Federalism cannot be exported, but a Sudanese lawyer says tiny Switzerland's political structure can be tailored to his huge war-torn country.This content was published on July 11, 2006 - 16:49
Omer Awadalla Ali, who carried out his doctoral studies at the Institute of Federalism at Fribourg University, reflects upon his nation's future.
It only took three weeks for Ali to catch the federalism bug when he took part in one of the institute's summer courses back in August 2000.
The lawyer, who works for the Sudanese justice ministry in Khartoum, visited Switzerland to study the topic of peaceful coexistence in a multi-cultural country.
The following year he returned to the university as a research student, spending another four years in Fribourg.
The result: a 320-page doctoral thesis entitled "A comparative case study of Sudan: federalism as a conflict-resolution mechanism in a multi-ethnic and multi-cultural
To gain a better understanding of how people can live together peacefully under one flag, Ali's research looked beyond Switzerland and Sudan. He studied two relatively centralised countries – France and Turkey – and two others with a federal system, Germany and the United States.
For the last two, he reached the conclusion that national identity supersedes ethnic and cultural differences; the famous "melting pot" generally creates national cohesion.
But he felt that the Swiss system was the one that responds best to
cultural diversity. For Sudan, this is the most interesting aspect since the country has been torn apart by civil wars almost since independence in 1956.
"However, this doesn't mean that [the Swiss system] is exportable in this form. There are huge differences between the two countries," explained Ali.
In January 2005, a peace accord suspending hostilities between the Muslim north and the Christian and animist south – rich in petrol reserves – was signed.
But since then, another conflict has erupted in the Darfur region in western Sudan that is developing into one of the worst humanitarian disasters in recent memory.
Sudan, the largest country in Africa, has a temporary constitution that guarantees the southern states considerable autonomy and 50 per cent of oil revenues. In 2011 a referendum could allow them to secede.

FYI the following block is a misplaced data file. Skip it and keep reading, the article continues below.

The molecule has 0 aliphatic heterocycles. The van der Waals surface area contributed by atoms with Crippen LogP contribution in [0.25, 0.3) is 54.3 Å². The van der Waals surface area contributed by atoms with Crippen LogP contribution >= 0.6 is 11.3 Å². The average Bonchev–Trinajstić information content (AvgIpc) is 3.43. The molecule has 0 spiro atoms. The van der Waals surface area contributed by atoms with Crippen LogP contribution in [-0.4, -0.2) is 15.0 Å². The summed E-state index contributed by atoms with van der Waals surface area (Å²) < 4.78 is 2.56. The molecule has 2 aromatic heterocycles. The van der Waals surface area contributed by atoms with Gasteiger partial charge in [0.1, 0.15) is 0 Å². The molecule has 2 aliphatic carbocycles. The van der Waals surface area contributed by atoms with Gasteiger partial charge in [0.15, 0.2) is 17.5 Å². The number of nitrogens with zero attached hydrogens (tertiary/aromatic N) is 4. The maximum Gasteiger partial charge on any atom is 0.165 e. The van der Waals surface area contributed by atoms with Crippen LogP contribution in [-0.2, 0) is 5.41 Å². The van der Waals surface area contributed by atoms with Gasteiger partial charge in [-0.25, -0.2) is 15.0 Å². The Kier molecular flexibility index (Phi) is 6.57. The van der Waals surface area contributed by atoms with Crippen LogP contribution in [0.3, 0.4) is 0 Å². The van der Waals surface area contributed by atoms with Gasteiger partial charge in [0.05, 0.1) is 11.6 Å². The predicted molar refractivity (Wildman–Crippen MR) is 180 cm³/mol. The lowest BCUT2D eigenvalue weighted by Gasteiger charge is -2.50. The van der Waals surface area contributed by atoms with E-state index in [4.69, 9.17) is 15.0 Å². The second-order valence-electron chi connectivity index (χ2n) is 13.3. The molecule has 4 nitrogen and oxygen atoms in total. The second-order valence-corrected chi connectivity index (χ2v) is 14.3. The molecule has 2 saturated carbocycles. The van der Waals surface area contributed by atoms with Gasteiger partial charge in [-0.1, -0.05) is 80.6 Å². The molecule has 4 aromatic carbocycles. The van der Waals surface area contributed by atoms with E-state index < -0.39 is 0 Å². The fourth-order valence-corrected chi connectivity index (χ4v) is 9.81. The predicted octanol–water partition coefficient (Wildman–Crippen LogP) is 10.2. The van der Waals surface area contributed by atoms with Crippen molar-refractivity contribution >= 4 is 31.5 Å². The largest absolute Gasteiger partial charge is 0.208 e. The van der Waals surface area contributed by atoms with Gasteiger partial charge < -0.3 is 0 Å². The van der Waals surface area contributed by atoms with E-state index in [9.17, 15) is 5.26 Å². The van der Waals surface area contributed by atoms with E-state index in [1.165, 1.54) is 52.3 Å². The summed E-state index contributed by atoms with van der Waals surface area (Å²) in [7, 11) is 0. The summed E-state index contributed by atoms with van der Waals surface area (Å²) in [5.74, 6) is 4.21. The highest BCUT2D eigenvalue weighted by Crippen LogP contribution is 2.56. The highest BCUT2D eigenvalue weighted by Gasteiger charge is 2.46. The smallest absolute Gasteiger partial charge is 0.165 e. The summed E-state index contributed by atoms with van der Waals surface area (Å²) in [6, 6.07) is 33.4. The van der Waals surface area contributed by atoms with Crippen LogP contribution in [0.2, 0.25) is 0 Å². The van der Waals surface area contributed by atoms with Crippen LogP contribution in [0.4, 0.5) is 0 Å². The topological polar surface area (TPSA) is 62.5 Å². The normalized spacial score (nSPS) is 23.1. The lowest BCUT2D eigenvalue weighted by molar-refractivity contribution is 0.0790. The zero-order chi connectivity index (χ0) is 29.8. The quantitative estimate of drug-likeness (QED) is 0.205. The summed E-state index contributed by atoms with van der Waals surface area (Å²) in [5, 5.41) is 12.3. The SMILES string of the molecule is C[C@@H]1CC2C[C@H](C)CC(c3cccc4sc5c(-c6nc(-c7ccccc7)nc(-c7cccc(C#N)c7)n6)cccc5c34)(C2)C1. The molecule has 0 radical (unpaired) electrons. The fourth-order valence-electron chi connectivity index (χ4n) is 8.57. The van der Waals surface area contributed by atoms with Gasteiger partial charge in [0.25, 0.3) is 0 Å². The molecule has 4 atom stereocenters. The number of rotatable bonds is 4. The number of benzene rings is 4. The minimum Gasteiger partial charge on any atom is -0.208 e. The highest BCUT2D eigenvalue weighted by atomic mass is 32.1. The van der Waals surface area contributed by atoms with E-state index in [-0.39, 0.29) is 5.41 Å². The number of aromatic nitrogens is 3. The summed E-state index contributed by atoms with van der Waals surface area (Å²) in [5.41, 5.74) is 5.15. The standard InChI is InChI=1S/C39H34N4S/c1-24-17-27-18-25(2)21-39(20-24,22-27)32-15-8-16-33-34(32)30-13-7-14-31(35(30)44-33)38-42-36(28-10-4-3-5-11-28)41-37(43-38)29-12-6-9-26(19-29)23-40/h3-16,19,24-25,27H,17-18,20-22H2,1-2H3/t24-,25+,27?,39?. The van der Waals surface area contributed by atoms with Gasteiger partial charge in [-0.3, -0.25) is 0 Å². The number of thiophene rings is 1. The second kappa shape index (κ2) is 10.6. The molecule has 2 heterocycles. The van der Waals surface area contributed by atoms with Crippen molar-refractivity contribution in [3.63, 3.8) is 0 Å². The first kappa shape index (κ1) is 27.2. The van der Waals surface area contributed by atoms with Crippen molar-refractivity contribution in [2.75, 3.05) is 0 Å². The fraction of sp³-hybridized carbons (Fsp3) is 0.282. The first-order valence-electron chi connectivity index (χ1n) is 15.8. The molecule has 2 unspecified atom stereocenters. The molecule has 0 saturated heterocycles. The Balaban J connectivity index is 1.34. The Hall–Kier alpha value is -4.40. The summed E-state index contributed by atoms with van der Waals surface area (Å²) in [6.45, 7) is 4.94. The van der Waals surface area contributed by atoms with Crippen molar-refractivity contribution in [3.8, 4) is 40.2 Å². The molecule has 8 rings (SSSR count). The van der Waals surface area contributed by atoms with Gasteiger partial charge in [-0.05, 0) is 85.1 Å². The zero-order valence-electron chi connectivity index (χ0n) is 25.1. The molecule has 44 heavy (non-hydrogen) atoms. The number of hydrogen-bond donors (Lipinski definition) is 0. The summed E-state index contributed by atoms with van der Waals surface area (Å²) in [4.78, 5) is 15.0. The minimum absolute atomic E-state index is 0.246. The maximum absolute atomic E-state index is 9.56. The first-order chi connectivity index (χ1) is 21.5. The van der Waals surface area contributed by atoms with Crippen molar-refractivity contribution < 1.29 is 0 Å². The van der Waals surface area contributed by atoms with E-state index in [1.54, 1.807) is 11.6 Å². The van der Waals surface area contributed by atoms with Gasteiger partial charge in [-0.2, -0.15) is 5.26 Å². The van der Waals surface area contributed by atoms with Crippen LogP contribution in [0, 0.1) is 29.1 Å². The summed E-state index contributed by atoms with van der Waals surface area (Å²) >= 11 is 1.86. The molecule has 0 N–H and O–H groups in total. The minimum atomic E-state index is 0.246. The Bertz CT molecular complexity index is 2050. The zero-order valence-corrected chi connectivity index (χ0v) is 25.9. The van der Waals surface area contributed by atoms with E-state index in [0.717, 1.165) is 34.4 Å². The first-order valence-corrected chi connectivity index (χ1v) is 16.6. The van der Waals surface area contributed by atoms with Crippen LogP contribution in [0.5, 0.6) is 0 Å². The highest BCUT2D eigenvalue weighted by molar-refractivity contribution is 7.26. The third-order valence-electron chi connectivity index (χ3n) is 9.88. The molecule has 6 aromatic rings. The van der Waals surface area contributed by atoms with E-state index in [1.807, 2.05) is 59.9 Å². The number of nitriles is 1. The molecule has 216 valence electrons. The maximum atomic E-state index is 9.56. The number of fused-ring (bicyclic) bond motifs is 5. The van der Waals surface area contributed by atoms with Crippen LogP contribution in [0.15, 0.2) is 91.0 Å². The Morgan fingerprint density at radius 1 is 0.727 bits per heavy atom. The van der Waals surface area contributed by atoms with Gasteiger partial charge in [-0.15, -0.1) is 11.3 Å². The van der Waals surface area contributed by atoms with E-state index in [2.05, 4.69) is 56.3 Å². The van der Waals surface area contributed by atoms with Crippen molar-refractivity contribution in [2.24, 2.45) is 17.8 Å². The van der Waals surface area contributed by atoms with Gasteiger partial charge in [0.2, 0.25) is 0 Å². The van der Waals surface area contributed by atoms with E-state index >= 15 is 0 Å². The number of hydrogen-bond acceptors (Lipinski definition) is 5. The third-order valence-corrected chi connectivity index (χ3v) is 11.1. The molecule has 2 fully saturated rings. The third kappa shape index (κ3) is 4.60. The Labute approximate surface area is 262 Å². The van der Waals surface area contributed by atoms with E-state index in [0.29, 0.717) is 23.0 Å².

Ali is relatively sceptical about the system though. He believes that Sudan can and must remain united.
"The people in the south are not our enemies and there are already millions of southerners living in the north of the country," he added.
But to do so, Sudan needs a proper federal system. And according to Ali's thesis, the constitution is just one of four essential pillars.
Minority cultures also need to have their right to exist guaranteed to ensure that a majority does not impose its views on the others.
For the Sudanese lawyer, the very fact that the name of the Swiss currency - the franc - came from the French-speaking minority and can still be used in each of the four different national languages is worth stressing.
In a democracy majority decisions should not be imposed on minority groups. Ali believes there should be ties between minorities and the authorities and the administration in power.
He was extremely impressed by the presence of French- and Italian-speakers in the Swiss
He also reckons that it is crucial for national wealth to be equally shared out, with the state ironing out regional disparities. This is an area in which Sudan has a lot of work to do according to Ali.
Switzerland is a direct inspiration for about 40 per cent of his proposals for Sudan's future.
He considers the mechanism that allowed three districts in the Jura region to peacefully split from canton Bern with local, regional and national approval while still remaining part of Switzerland to be of particular interest.
For the time being, the young lawyer is back in Khartoum passing on what he has learnt, while continuing to develop close ties with what he now considers his second home.
swissinfo, Marc-André Miserez
The Institute of Federalism at the University of Fribourg organises a summer university course and regularly invites foreign research students. The Swiss Agency for Development and Cooperation covers part of the costs.
Julian Hottiger, a Swiss expert in constitutional law and former member of the Institute of Federalism, took part in Sudan's north-south peace negotiations. He later was involved as a mediator in the Darfur conflict.
In 2004, Switzerland gave Sfr16.7 million in aid, mostly for humanitarian work, to Sudan.
In 2005, Bern promised to give Sudan Sfr97 million in aid over three years.
Between 1956 and 2006, Sudan has only experienced 11 years of relative peace.
Civil wars, mainly between the north and the south of the country, have resulted in over two million deaths and driven four million people from their homes.
Sudan – one of the poorest countries in the world – is currently trying to deal with the Darfur crisis, described by the UN as the worst humanitarian disaster since 2000.
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